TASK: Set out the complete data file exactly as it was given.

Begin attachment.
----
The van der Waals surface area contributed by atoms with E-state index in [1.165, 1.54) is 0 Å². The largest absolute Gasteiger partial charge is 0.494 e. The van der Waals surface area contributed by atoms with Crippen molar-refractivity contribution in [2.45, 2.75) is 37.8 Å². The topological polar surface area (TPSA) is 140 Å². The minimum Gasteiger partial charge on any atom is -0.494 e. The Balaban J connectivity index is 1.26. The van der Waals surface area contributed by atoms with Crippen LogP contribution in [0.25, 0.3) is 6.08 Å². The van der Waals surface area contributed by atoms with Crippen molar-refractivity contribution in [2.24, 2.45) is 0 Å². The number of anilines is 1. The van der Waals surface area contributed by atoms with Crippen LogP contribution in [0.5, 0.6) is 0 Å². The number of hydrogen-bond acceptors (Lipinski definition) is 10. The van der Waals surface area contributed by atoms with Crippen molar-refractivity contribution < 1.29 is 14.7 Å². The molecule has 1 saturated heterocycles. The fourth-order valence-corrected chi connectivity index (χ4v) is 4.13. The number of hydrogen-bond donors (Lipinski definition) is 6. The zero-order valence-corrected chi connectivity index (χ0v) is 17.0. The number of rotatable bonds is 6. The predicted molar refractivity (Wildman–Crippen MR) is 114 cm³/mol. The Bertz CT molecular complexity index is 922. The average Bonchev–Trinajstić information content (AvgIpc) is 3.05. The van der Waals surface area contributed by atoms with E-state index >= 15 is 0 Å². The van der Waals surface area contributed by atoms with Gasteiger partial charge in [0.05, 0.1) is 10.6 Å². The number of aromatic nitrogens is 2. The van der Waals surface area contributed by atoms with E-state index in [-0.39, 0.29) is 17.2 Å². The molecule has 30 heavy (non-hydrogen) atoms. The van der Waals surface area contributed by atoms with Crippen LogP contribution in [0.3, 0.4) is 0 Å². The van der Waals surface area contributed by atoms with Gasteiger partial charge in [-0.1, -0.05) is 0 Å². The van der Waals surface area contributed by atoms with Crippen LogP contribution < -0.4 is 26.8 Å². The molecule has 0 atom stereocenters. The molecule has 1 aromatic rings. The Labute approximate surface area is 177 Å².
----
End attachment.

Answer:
The van der Waals surface area contributed by atoms with E-state index in [1.165, 1.54) is 0 Å². The largest absolute Gasteiger partial charge is 0.494 e. The van der Waals surface area contributed by atoms with Crippen molar-refractivity contribution in [2.45, 2.75) is 37.8 Å². The topological polar surface area (TPSA) is 140 Å². The minimum Gasteiger partial charge on any atom is -0.494 e. The Balaban J connectivity index is 1.26. The van der Waals surface area contributed by atoms with Crippen LogP contribution in [0.25, 0.3) is 6.08 Å². The van der Waals surface area contributed by atoms with Crippen molar-refractivity contribution in [2.24, 2.45) is 0 Å². The number of anilines is 1. The van der Waals surface area contributed by atoms with Crippen LogP contribution in [0.5, 0.6) is 0 Å². The number of hydrogen-bond acceptors (Lipinski definition) is 10. The van der Waals surface area contributed by atoms with Crippen molar-refractivity contribution < 1.29 is 14.7 Å². The molecule has 1 saturated heterocycles. The fourth-order valence-corrected chi connectivity index (χ4v) is 4.13. The number of hydrogen-bond donors (Lipinski definition) is 6. The zero-order valence-corrected chi connectivity index (χ0v) is 17.0. The number of rotatable bonds is 6. The predicted molar refractivity (Wildman–Crippen MR) is 114 cm³/mol. The Bertz CT molecular complexity index is 922. The average Bonchev–Trinajstić information content (AvgIpc) is 3.05. The van der Waals surface area contributed by atoms with E-state index >= 15 is 0 Å². The van der Waals surface area contributed by atoms with Gasteiger partial charge in [0.05, 0.1) is 10.6 Å². The number of aromatic nitrogens is 2. The van der Waals surface area contributed by atoms with E-state index in [-0.39, 0.29) is 17.2 Å². The molecule has 30 heavy (non-hydrogen) atoms. The van der Waals surface area contributed by atoms with Crippen LogP contribution in [0.3, 0.4) is 0 Å². The van der Waals surface area contributed by atoms with Gasteiger partial charge in [-0.1, -0.05) is 0 Å². The van der Waals surface area contributed by atoms with Crippen LogP contribution < -0.4 is 26.8 Å². The molecule has 0 atom stereocenters. The molecule has 1 aromatic rings. The Labute approximate surface area is 177 Å².